Deregulation of the US payments industry was a hot topic at Money 20/20 as open banking regulations are pushing for change.
“One of the reasons you haven’t seen that much payments innovation in the US is because it is a very tightly regulated industry. You can understand why – the risk of money laundering and fraud is very high,” argues Simran Singh, director of business development and strategy for Hyperwallet.
“As an industry, we have erred on the side of ensuring that doesn’t happen rather than the consumer experience in the past. Today we are trying to tie the great consumer experience with the security,” he said.
Some could argue that the continued use of cheques by many Americans is far less secure than digital currencies. However, Singh disagreed.
“Digital currencies are not completely secure, that is just the media story around it. No matter which payment type you come up with, there will always be fraudsters and hackers will come up with a way to attack it,” said Singh.
“Regulation encourages innovation as well because you know if something is approved through the stringent regulatory structure you know that it will be secure,” he added.
Peer-to-peer payments have been discussed frequently in the payments industry, but is messaging the next big app concept for money transfers? Panellists of the discussion on social payments and shared finances which included Kahina Van Dyke from Facebook, Michael Vaughan from Venmo, David Barrett from Expensify and Eagle Yi from WeChatPay certainly thought so.
Eagle Yi spoke about the growth of mobile payments in China, and how peer-to-peer apps such as WeChat Pay have been a revelation, attracting hundreds of millions of users.
Adoption in the US may be slower for mobile payments integration, but the concept of connecting people with the social context of a transaction is quickly increasing. Social payment apps are being used by roommates splitting the rent and utilities, sharing a dinner bill or friends sending monetary gifts for a birthday.
Michael Vaughan, who was the 4th employee at Venmo says: “It’s not about optimising the transaction – it’s about the experience around it and the payments story.”
Kahina Van Dyke adds: “A couple of years ago, no-one understood the social aspect of payments. But actually, every payment has a story and a concept, whether you’re donating to a charity or sending money to friends.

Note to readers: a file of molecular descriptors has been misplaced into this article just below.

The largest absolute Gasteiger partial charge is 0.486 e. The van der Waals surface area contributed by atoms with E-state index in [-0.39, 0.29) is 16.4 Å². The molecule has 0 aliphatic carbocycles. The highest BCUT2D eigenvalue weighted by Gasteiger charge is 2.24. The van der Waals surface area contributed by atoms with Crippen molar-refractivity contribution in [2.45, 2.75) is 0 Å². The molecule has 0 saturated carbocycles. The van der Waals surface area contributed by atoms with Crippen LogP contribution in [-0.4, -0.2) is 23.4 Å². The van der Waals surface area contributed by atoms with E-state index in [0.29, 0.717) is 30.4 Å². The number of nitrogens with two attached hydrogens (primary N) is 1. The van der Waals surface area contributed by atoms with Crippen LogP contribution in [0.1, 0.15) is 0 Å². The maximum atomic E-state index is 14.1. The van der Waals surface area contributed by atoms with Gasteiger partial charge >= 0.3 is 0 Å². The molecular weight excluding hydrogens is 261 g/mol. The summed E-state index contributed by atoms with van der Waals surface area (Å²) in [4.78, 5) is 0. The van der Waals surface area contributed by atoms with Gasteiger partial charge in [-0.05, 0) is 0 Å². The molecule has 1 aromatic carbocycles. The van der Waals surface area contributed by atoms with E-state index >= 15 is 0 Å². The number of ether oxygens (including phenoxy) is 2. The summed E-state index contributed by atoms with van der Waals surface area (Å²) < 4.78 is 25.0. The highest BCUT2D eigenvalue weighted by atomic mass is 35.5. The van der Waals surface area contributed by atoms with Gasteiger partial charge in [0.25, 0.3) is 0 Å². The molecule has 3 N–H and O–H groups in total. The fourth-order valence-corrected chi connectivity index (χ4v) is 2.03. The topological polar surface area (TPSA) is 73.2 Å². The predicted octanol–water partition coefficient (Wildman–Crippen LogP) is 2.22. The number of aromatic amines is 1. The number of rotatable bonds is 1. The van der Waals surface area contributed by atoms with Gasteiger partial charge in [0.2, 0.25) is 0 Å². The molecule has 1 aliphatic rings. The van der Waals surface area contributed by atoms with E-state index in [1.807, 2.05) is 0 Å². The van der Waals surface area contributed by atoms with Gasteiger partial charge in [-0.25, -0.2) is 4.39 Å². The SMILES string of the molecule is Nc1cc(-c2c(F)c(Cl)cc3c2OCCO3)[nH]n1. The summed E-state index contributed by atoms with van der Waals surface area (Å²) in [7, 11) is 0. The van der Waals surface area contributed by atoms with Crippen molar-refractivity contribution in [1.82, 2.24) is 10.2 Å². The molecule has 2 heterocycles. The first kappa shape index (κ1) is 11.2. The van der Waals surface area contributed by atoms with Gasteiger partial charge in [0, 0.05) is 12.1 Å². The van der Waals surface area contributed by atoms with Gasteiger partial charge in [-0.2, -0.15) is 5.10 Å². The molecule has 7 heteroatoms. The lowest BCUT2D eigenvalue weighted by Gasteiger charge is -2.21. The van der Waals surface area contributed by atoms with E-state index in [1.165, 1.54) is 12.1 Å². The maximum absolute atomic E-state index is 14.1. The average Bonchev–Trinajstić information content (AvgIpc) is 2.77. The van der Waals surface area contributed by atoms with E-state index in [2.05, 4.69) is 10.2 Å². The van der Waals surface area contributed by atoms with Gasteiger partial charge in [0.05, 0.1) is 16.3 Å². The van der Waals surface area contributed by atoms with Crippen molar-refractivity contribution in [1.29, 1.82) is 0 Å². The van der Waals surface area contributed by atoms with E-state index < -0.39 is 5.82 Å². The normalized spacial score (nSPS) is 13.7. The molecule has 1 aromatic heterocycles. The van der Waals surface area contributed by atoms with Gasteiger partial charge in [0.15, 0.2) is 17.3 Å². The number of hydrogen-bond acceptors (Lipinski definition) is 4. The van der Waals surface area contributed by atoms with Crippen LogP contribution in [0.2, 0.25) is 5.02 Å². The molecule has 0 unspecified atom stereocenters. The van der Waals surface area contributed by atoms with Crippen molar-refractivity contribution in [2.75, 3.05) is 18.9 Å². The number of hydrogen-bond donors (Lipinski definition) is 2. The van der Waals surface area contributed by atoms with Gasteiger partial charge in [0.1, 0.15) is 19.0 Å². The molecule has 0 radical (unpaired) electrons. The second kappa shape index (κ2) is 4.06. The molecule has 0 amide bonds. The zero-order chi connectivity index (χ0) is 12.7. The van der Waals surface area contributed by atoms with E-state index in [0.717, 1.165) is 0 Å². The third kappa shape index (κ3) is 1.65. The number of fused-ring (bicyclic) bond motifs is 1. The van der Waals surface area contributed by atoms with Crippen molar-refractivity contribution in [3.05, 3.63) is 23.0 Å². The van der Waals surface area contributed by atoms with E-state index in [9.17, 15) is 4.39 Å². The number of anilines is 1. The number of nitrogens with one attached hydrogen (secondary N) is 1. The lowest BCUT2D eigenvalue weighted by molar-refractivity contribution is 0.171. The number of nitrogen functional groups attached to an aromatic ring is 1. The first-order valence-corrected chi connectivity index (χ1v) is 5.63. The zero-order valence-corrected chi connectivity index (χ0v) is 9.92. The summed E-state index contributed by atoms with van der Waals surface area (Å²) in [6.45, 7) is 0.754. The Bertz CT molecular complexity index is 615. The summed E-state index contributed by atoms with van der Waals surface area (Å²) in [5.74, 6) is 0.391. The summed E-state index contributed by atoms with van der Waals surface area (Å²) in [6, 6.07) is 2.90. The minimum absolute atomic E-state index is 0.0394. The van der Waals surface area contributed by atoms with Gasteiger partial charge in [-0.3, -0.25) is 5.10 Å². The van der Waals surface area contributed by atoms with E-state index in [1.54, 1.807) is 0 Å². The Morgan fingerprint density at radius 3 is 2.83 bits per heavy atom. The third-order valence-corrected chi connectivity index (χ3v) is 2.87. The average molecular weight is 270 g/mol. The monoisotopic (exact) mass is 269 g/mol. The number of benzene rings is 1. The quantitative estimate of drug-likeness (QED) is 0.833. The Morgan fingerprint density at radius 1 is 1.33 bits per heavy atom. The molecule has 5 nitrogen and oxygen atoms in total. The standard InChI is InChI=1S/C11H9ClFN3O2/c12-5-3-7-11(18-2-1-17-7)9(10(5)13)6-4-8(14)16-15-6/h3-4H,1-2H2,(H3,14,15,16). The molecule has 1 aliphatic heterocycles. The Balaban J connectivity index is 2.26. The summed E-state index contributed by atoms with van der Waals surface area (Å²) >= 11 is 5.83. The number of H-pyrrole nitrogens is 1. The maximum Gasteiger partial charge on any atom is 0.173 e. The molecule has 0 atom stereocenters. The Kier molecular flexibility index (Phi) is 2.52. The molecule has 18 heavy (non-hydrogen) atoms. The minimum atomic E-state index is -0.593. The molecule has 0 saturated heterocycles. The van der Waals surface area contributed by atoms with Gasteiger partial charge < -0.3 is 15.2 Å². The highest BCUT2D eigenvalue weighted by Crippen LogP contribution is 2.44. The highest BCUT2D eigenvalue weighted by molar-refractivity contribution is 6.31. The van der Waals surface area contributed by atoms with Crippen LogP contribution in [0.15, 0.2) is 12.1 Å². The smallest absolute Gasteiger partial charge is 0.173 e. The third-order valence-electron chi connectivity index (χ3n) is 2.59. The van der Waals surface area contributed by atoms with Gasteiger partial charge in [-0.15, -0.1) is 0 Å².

“Payments is a conversation,” she continues. “We believe that [Facebook] messenger is great, and there’s so much social context. Consumers are already interacting with businesses through messenger apps today.”
Eagle Yi added that people aren’t downloading as many apps, but instead, spending more time in messenger apps such as WeChat and WhatsApp. A total of 600 million users WeChat to connect with friends, send money and utilise the social context of payments.
Diversifying the fintech industry – maybe change?
First to take the stage for the keynote discussion on day three was Julie Sweet, CEO of Accenture North America. Julie understands that in an industry that is largely dominated by males, diversity can be a differentiator.
Sweet discussed how she is taking charge in helping companies implement and deliver disruptive innovations at scale. Accenture believes that a key to driving innovation in a highly competitive market is through diversity—from tailoring experiences to underserved populations, to having an inclusive workforce that can inform those strategies.
Sweet began her presentation by speaking about the undervalued role of women in the payments industry, stating that there’s never a better time to incorporate women to better serve the industry.
“The personal wealth market in the US is expected to increase by $7 trillion,” she adds. “80% of women make decisions for the household.”
Sweet discussed the latest research on women in finance, stating that women are more risk averse and carry 30% less credit card debt than men – they are also more susceptive to planning services and managing budgets.
“70% of women say they want more financial products and services designed for them.”
Julie Sweet continues that as an industry, we need to invent greater incentives for diversity to level the playing field.
On the third day of the Singapore Fintech Festival conference, there was a focus on specific applications of fintech innovation. One was trade finance, which is clearly is ripe for a revolution.
Kicking off day two of the Singapore Fintech Festival, Deloitte Chairman David Cruikshank said that fintech is significant for three reasons. First, customer expectations of services are higher than ever. Second, barriers to entry are lower than before. And finally, financial institutions (FIs) face a threat of what a competitor might do.
Kicking off the first day of the Singapore Fintech Festival, issues with cryptocurrencies were addressed by MIT media labs director, Joi Ito, and panels of technology leaders discussed how they’re using data analytics.
The EU and US’ shift in accounting standards may bring balance sheet losses and increase credit risk, according to James Elder, director of risk services at Standard & Poor’s (S&P) Global.